An Islamic Jihad terrorist blew himself up Monday outside the Sharon Mall in Netanya, which has seen several such attacks due to its proximity to the West Bank. At least five people were killed and more than 50 wounded.
The bomber was identified as a 21-year-old man from the West Bank.
Israeli Prime Minister Ariel Sharon, already under pressure following a weekend of rocket salvoes into Israel from the Gaza Strip, convened his government’s top brass for consultations.
Guards identified the bomber as a potential terrorist as he approached the mall around 11:30 a.m., and pinned him against the wall. But he managed to detonate explosives in his bag, killing a security guard and several other people nearby.
"The fact that the security guard and policemen managed to identify the bomber meant that they prevented a major disaster," Israel Police Commissioner Moshe Karadi said.
Netanya Mayor Miriam Fierberg said the day started out as a perfect one for her city. The weather was unseasonably warm and she was hosting a party at city hall celebrating the decision by Elbit, a major Israeli high-tech firm, to move to Netanya.
Then her cell phone rang and she got word of the attack.
"This is the way we have to live here and to cope," she said in a conference call with Jewish federation officials in Cincinnati, Netanya's sister city, between visits to the hospital to check on the wounded.
It was the third attack on the shopping mall, Fierberg said. The mall presents an attractive target because it is at the entrance to the city, and the facilitators who drop off the bombers are able to make a quick getaway. Netanya is located close to Israel’s pre-1967 border with the Palestinian territories.
The Israel Defense Forces was preparing Monday evening for a wide-spread retaliatory operation in the West Bank and strikes in the Gaza Strip. Ha'aretz reported that the operation could last up to a month.
Defense Minister Shaul Mofaz ordered security forces to wage an intensified crackdown on Islamic Jihad in the northern West Bank. Reinforced army units are expected to reoccupy villages where Islamic Jihad terrorists are hiding. The army will also severely restrict travel in the West Bank, and Israel has clamped a near-complete closure on the territories, the Jerusalem Post reported.
The U.S. State Department said the attack underscored the need for the Palestinian Authority and Syria, which hosts Islamic Jihad, to crack down on terrorist groups.
"The Palestinian Authority must take immediate steps to prevent these attacks, to end the violence, and to dismantle the infrastructure of terrorism," spokesman Adam Ereli said Monday.
Sensing that the situation could spiral out of control, Palestinian Authority President Mahmoud Abbas condemned the Netanya bombing and pledged to arrest those responsible.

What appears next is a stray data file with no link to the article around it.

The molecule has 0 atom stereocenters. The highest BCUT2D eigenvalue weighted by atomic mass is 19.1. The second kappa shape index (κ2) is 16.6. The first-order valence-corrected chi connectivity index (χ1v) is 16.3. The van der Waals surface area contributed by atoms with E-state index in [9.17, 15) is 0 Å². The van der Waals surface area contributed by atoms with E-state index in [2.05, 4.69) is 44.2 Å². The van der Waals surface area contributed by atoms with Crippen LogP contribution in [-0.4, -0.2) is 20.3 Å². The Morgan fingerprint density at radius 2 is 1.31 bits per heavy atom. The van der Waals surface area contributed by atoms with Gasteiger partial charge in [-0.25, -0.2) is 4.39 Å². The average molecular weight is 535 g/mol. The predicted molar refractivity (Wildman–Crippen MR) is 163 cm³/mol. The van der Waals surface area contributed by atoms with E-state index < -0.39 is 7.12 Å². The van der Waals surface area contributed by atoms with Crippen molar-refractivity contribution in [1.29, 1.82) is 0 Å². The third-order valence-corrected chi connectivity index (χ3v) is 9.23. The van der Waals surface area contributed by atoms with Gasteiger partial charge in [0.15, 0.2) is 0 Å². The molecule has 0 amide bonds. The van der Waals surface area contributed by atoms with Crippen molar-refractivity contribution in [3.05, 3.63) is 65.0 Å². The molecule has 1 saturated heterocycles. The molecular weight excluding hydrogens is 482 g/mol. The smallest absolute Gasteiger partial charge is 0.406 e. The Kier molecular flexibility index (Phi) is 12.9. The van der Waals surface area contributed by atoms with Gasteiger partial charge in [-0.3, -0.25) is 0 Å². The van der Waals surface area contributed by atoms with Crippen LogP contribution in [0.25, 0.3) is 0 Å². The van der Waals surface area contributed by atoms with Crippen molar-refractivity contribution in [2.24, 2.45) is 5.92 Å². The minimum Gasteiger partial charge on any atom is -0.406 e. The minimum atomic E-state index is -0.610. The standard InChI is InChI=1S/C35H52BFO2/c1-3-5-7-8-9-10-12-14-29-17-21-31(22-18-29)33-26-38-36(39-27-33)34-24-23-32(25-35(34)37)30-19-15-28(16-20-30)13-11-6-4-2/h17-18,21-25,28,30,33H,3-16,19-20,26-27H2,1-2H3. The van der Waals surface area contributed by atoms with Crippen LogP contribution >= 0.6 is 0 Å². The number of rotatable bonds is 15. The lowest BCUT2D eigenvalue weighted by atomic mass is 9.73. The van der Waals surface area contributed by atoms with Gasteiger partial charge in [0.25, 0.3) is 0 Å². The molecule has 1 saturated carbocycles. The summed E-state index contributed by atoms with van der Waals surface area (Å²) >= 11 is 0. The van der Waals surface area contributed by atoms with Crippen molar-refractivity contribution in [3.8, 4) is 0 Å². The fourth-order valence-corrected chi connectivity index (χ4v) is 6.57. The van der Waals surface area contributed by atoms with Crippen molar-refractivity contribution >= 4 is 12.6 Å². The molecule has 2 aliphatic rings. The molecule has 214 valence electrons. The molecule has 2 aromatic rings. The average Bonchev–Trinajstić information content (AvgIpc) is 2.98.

But belying Abbas' words, Islamic Jihad held a press conference in Gaza City, which is under full P.A. control, to celebrate the attack. Sharon's right-wing rivals in the Likud Party - which he left last month, founding a new, centrist party to compete in March 28 general elections - lost no time in condemning him.
"Thanks to Sharon, we risk seeing a terror base being created right next to the Dan region," legislator Uzi Landau told reporters. "Today's terror attack is only a sign of things to come."
Landau withdrew from the Likud primary race Monday to endorse the front-runner, Benjamin Netanyahu. Other candidates include Foreign Minister Silvan Shalom and Mofaz.
Sharon's new Kadima Party also faces a challenge from the left, from Labor Party leader Amir Peretz.
A former trade union chief with little experience in making war or peace, Peretz was quick to call for an "all-out crackdown on terror." But he also has appealed to Israeli doves by vowing that, if he’s elected prime minister, he’ll withdraw from large areas of the West Bank.
Sharon has a strong lead in popularity polls, thanks in large part to his alliance with veteran diplomat Shimon Peres, who left Labor last week after losing a leadership primary to Peretz.
When he was Labor chairman, Peres helped Sharon push through the Israeli withdrawal from the Gaza Strip this summer, a move intended to kick-start moribund peace efforts with the Palestinians. But there have been two suicide bombings since the pullout, as well as salvoes of rocket fire from Gaza at Israeli border towns.
The latter tactic appears to be extending its reach. On Saturday, two rockets struck Shuva, a moshav five miles from the Gaza boundary that had not been hit until now.
Mofaz ordered a resumption of air strikes aimed at killing Palestinian terrorists involve in producing and launching rockets.